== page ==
Aim The focus of the diagnostic process in chest pain presentations to the accident and emergency department is to rapidly identify low and high-risk patients for acute coronary syndromes (ACS). The HEART score facilitates this but we sought to determine its utility in safely discharging patients.
Methods In this prospective observational study consecutive patients presenting to St James Hospital with chest pain, without ST elevation between January – July 2015 were followed. The primary outcome was to determine if the HEART score was predictive of six-week major adverse cardiovascular event (MACE) defined as the composite incidence of myocardial infarction, stroke, unplanned revascularisation and death. Baseline demographics, clinical diagnosis and traditional cardiac risk factors, troponin level, ischaemic electrocardiogram changes, HEART score (1–10), admission rates, plaque burden (Syntax and GENSINI score) and MACE at six weeks were recorded.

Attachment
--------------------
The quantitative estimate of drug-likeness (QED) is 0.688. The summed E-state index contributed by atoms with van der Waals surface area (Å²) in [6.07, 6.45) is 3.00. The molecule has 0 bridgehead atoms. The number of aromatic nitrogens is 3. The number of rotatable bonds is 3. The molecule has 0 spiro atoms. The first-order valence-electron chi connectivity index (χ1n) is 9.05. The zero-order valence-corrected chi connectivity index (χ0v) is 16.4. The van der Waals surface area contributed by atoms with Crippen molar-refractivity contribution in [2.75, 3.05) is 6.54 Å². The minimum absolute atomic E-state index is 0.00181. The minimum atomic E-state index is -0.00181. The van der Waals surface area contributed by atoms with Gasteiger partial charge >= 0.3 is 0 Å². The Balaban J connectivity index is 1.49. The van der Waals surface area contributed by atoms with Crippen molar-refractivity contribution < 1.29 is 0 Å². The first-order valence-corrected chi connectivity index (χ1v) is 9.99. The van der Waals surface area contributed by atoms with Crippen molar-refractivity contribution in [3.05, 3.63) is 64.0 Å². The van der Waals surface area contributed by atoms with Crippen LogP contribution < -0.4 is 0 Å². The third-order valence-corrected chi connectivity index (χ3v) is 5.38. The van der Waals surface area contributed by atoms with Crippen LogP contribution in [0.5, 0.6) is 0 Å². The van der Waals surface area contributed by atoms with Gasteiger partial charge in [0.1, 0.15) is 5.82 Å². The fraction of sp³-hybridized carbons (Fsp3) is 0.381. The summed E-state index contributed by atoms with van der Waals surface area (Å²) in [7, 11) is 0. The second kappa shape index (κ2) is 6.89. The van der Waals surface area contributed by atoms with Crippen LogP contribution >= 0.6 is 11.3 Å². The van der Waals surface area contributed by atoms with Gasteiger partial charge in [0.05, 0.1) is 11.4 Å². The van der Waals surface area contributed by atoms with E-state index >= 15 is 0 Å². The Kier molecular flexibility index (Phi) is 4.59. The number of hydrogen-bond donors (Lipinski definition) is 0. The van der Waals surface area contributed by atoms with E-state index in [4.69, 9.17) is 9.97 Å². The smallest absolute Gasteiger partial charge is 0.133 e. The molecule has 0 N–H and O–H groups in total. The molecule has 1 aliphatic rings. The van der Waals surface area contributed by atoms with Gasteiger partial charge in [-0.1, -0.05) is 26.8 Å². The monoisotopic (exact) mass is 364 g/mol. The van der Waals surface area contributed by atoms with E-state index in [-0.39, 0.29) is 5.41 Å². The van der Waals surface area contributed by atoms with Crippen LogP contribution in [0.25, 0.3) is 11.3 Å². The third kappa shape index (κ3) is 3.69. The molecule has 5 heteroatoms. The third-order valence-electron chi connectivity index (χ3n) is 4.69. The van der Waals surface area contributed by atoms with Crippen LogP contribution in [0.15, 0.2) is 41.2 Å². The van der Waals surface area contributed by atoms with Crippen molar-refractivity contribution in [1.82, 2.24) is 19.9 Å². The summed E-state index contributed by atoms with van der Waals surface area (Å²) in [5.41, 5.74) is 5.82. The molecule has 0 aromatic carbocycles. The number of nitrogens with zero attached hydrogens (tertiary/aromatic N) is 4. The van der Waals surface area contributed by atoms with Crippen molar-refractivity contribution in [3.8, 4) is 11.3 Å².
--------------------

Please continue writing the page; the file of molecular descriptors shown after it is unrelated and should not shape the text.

Results One hundred and twenty four patients, 43 with a diagnosis of non-cardiac chest pain (NCCP), 44 with stable angina (SA) and 37 with unstable angina (UA) were followed. Table 1 illustrates patient characteristics. Data is presented as mean and standard deviations for continuous data and as percentages for dichotomous data.
The six-week incidence of MACE was 3.7% for a HEART score of 0–3, 54% for a HEART score of 4–6 and 73% for a HEART score of 7–10 (p < 0.0001). The HEART score accurately predicted the incidence of MACE at six weeks in all groups with an area under the curve of 0.96 (95% CI: 0.93−0.98, p < 0.001).
The HEART score correlated with total plaque burden measured by GENSINI score r = 0.4 (p < 0.001) and Syntax score r = 0.3 (p = 0.003). 44% of patients had a HEART score of 0–3 of which could have facilitated a safe early discharge for this cohort.
Conclusion The HEART score is an effective tool for safely identifying chest pain patients at high risk of MACE. Its application can facilitate safe early discharge for low risk patients.
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